Cost of traditional Thanksgiving meal this year fell to less than $5 per person, Farm Bureau says

Donnelle Eller
Des Moines Register

Getting a gobbler and all the fixings on your table this year cost less per guest than buying a fancy spiced pumpkin latte, data from the American Farm Bureau Federation show.

The average price tag for a typical Thanksgiving meal — including turkey, dressing, sweet potatoes and pumpkin pie — was down 4% from last year, according to the Farm Bureau, which has tracked costs annually for 35 years.

The grocery bill to make a Thanksgiving dinner for 10 averaged $46.90, or less than $5 a person, the farm group said. That’s $2.01 less than last year’s average of $48.91, based on a pricing survey conducted in all 50 states. And, per person, it’s about a $1 less than a large Starbucks spiced pumpkin latte.

The biggest factor in the decreased cost for this year’s holiday meal was the price of turkey, which was about $1.20 a pound, the lowest figure since 2010, the Farm Bureau said.

Iowa-based grocery chains Hy-Vee and Fareway said they expected to have plenty of turkeys available, including smaller birds to fit downsized family get-togethers, as recommended by the U.S. Centers for Disease Control and Prevention. The health agency recently urged Americans to stay home for the holiday and avoid extended family to prevent spreading COVID-19, the disease caused by the coronavirus.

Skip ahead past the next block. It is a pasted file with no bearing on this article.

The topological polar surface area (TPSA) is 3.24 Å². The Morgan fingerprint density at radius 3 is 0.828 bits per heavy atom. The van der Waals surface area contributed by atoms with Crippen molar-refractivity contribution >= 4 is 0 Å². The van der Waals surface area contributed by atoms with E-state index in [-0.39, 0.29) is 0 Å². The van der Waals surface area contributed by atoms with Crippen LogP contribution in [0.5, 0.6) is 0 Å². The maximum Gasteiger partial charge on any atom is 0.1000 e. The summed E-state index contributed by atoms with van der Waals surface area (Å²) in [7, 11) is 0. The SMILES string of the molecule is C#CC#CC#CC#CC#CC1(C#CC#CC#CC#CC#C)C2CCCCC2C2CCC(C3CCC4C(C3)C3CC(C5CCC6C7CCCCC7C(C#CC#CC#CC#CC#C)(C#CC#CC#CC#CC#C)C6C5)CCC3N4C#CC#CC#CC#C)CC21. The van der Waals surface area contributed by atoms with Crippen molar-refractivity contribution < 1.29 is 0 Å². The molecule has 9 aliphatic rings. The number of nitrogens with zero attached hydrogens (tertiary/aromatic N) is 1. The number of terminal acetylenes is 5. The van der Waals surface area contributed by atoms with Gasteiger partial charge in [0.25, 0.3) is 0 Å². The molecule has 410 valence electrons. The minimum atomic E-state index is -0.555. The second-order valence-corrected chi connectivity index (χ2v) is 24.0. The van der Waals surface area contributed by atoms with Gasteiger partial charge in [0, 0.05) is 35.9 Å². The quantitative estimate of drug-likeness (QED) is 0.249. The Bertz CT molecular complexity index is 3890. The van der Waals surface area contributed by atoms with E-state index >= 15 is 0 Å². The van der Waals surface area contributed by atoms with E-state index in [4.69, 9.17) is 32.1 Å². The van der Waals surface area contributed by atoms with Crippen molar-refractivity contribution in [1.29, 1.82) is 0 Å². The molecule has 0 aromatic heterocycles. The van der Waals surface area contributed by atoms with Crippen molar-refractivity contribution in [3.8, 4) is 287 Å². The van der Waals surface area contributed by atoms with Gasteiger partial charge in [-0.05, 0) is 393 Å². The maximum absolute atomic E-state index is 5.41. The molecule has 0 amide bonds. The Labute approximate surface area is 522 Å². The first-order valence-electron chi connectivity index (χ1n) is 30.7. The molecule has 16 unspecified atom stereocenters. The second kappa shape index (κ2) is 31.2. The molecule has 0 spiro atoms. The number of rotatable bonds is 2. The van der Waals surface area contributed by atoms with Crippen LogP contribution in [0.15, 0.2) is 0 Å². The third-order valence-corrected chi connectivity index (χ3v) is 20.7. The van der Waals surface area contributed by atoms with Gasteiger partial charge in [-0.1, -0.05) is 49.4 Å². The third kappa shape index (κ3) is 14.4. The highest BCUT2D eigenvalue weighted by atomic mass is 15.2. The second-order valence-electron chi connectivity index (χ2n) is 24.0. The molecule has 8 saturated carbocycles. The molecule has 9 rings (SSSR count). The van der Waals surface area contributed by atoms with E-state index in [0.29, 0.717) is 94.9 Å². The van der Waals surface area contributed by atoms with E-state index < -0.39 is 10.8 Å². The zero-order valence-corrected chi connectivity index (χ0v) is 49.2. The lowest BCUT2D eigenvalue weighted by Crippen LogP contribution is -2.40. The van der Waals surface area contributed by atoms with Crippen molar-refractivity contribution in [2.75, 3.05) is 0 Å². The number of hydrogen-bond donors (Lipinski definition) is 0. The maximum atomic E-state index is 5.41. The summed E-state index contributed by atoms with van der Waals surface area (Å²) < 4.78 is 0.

Not only did Iowa, the nation’s seventh-largest turkey producer, help feed Americans on the holiday, it sent the turkeys that received the annual White House presidential pardon. Turkey producers Ron and Susie Kardel of Walcott raised this year’s “presidential flock,” two of which traveled to Washington, D.C., for the ceremony before living out their life back at Iowa State University’s farm.

The Iowa Farm Bureau’s Sam Funk said Iowa and U.S. farmers continue to provide healthy food, despite a year of hardship.

“Something to be thankful for is all the people who, from gate to plate, have worked endlessly to bring food and necessities for our families,” said Funk, the bureau’s director of agriculture analytics and research.

The cost of the Thanksgiving meal this year was down 4% from 2019, the American Farm Bureau Federation reports.